Pixar’s 19th film in their game-changing and historic slate of films adds another name to the Pixar family, and that is the Lee Unkrich and Adrian Molina directed, Coco.
Pixar Studios has dominated the animation side of Hollywood’s medium ever since their debut in 1995’s Toy Story that changed the way animated films were made ever since. Introducing the world to Tom Hanks’ Woody and Tim Allen’s Buzz was just the first of many characters that would make up their decorated cast of characters. Now, modern audiences full of spry toddlers and even adults filled with the drive to hold on to their childhood have fallen in love with a new generation of characters. Including the likes of Ratatouille’s Remy, Cars’ Lightning McQueen, Joy and Sadness (whom of which have always been with us since birth), and now they can add Coco’s Miguel to that mix.
Miguel is a 12-year-old boy who seeks to be a musician just like his role model Ernesto Del La Cruz, despite his family’s ban on music. Voiced wonderfully by Anthony Gonzalez and partnered with a voice cast full of Hispanic males and females. Understanding that the entire cast is Hispanic and the inclusion of Molina in the director’s chair means that Pixar understands the importance of culture and what it means to those people. Coco is a celebration of the Hispanic culture and their celebration of Dia De Los Muertos. Where family members who have passed on are invited back into the real world to celebrate life with them. In the earliest moments of Coco, the small town in Mexico is brought to life with the brick paths connecting the plaza to the casas where families are housed. Ninõs chase each other up and down the streets, abuelitas shoo off stray dogs with their shoes, and mariachi bands blare their trumpets to make sweet music that rings true to our ears. You can almost smell the chicken enchiladas baking in the kitchen. It’s an inspired and beautifully animated corner of our world that brings Mexico to life in a dazzling fashion.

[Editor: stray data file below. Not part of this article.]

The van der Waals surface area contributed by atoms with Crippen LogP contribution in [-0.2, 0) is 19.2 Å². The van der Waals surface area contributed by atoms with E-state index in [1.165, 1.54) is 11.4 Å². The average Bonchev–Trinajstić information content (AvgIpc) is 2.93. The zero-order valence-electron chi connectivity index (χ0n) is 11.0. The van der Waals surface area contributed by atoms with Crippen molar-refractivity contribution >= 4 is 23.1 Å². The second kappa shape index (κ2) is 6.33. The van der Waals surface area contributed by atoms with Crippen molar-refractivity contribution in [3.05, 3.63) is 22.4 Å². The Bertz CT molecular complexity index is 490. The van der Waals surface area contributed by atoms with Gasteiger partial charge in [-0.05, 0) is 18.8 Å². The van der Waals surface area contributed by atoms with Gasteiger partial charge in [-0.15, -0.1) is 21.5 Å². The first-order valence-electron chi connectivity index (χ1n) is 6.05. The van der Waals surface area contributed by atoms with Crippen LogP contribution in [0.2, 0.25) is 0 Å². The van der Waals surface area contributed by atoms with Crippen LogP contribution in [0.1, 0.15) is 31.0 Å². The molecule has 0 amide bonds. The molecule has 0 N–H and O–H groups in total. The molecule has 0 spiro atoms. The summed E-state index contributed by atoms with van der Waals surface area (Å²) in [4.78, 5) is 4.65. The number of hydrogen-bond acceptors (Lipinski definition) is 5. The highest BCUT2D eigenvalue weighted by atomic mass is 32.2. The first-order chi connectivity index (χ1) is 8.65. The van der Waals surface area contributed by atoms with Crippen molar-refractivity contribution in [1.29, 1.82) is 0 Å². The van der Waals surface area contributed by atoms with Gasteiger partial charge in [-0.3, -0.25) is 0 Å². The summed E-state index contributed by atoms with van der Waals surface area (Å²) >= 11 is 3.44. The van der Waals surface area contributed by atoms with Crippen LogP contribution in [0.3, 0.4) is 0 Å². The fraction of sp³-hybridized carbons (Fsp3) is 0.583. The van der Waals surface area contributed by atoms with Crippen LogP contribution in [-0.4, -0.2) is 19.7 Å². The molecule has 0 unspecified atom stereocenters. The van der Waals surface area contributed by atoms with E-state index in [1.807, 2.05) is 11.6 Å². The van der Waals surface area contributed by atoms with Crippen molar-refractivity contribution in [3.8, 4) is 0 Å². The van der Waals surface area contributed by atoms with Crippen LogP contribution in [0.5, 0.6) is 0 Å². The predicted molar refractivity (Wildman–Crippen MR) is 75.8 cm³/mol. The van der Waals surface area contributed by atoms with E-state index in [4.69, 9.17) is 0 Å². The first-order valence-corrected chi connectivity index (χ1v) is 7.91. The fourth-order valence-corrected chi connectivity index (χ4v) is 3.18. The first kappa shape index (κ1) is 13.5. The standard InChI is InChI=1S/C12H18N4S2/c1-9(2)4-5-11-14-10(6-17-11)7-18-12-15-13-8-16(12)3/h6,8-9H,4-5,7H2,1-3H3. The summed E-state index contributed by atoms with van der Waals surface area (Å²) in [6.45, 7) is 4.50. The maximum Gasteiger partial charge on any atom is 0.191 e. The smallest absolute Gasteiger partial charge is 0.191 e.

It isn’t until we reach the land of the dead though where Pixar’s true vision comes to life. Even though every character outside of Miguel is the only ones without skin on their bone, these characters are beautifully detailed. From their unique clothing and traits that have successfully transferred over from the land of the living to the land of the dead. Pixar has the ability to fill so many inanimate objects or lifeless objects with life and Coco is no different. Pixar has an ability to make you resonate with the most unexpected of objects, vehicles, or intangible beings and it’s what makes this studio so special. They constantly whisk you away into worlds full of colorful adventures that are baked with a solid threshold, coated in images that appeal to children, and then send messages that act as a shockwave to your emotional core. After the perfectly fine Cars 3, Finding Dory, and middle of the road The Good Dinosaur, Pixar is completely back on track to making films that have defined them as a studio.
Coco is a fully fleshed out and realized project unlike The Good Dinosaur, original as can be despite the complaints that it’s too much like The Book of Life aesthetically and not a pointless sequel to make a quick million dollars. Coco is an Oscar Contender and practically a shoe-in for Best Animated Picture in a down year for animated films. It’s the type of film that reminds audiences just how special movies can be. A magical experience full of beautiful characters and new worlds that beg to be revisited as time passes on. Characters that resonate on every conceivable level and have to go through hardships that convey themes that affect all of us as an audience. Coco, despite some familiar plotting, deus ex machinas, and a bit too on the nose in the third act is an animated film that begs to be seen on the biggest screen imaginable. For any one person a part of this culture, they’ll probably end up in tears as they witness their people brought to life respectably and admirably. Coco celebrates life and life beyond death. How heartbreaking, emotional, joyful, and devastating it can be, with it’s inspiring images, touching music, and lovable characters. Coco is a film to die for, and a film worth revisiting time after time to bring you back to life.